Is Your UEB Training Accessible to Everyone?

A few weeks ago, we hosted another workshop about the changeover from Literary Braille to Unified English Braille (UEB) here in Ruston. Whereas so much of the conversation about the coming changeover to UEB here in the U.S. is characterized by frustration, fear, and nervousness, the tone of our event was calm all around.

Most of the UEB training and explanatory materials on the market is written in sym-braille (a visual font) or print PDFs. Even the BANA and ICEB manuals are done in print. I’d like to focus upon what I see as a lesson for those who will offer UEB workshops in the coming months.

Most braille training sessions (especially those offering CEUs) are conducted by sighted people for sighted teachers. I venture to guess that most outfits around the country doing the UEB workshops now are targeting only teachers of the visually impaired and hence have not made their materials available to blind participants. I can’t say that definitively, but the only handouts and announcements that I’ve seen have been developed with a sighted teacher in mind.

Because we advertised our workshop for teachers of blind students, vocational rehabilitation counselors and teachers, as well as consumers, we spent a lot of time converting the actual training materials into braille so the blind participants could benefit. We made a very concerted effort to have all materials available in braille and print formats. This, in my opinion, made for an interesting, effective, and inclusive workshop.

Credit for all of this goes not to me, but to our fantastic facilitators Laura Bostick, NCLB; Maria Morais, NCUEB Coordinator; and Casey Robertson, NCLB, who are both teachers of blind students and instructors here at Louisiana Tech.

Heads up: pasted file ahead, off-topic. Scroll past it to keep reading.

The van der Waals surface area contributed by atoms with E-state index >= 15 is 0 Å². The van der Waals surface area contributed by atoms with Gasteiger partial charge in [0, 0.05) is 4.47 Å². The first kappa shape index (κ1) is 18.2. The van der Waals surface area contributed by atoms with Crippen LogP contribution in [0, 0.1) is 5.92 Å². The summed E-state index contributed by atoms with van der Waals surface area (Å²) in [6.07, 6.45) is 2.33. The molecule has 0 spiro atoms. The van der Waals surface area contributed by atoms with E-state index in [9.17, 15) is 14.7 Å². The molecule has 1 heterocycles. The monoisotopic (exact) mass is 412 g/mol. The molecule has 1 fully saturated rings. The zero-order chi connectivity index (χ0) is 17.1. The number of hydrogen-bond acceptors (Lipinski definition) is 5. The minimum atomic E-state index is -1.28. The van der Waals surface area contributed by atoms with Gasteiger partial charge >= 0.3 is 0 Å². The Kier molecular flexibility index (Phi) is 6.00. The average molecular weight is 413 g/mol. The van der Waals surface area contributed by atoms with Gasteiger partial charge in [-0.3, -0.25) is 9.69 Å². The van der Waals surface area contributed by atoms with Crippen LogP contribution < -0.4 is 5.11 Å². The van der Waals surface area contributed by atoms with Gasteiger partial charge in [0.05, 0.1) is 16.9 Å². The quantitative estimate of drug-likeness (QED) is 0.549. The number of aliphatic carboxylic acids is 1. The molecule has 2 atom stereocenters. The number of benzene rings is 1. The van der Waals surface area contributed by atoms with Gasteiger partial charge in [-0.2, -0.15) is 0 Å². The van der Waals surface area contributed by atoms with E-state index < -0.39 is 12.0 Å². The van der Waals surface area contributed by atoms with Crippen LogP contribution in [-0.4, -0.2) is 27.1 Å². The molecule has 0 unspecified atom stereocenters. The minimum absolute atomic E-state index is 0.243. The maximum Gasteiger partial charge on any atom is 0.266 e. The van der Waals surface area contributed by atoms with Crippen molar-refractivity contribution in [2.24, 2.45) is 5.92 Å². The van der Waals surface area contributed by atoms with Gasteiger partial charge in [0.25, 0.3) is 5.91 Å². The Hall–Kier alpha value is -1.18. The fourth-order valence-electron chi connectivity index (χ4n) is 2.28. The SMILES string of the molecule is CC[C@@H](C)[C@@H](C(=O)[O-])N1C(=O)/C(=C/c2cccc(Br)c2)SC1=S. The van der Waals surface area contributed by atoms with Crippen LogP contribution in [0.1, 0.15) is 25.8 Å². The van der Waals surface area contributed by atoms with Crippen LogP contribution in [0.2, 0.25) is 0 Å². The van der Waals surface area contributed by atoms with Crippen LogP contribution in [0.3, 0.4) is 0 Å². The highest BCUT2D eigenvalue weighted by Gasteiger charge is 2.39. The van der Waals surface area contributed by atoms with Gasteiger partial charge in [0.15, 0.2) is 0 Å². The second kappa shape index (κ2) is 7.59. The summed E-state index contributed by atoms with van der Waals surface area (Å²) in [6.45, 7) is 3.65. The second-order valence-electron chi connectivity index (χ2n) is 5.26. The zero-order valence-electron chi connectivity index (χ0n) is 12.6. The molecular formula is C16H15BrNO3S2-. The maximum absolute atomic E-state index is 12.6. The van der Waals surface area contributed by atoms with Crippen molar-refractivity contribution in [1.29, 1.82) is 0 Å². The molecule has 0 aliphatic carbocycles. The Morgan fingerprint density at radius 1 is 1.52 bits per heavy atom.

The feedback that we received said that both presenters were positive, well-informed and used a good bit of humor to keep it interesting and light. Two participants who came down from Oklahoma were shocked at how funny, lighthearted, and yet informative the session was. What can I say? We in Louisiana try to make things fun and interesting…for that’s exactly how we know young students learn best!

The next UEB workshop will be in Orlando, FL on July 1, as part of the National Federation of the Blind convention. We stand ready to bring this session to your agency, school division, rehabilitation center, or team. Please give us a call at (318) 257-4554 for more information.

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Corbb O'Connor
Corbb, a blind entrepreneur, coordinates the outreach and marketing efforts for the Institute on Blindness at Louisiana Tech University as an independent consultant.

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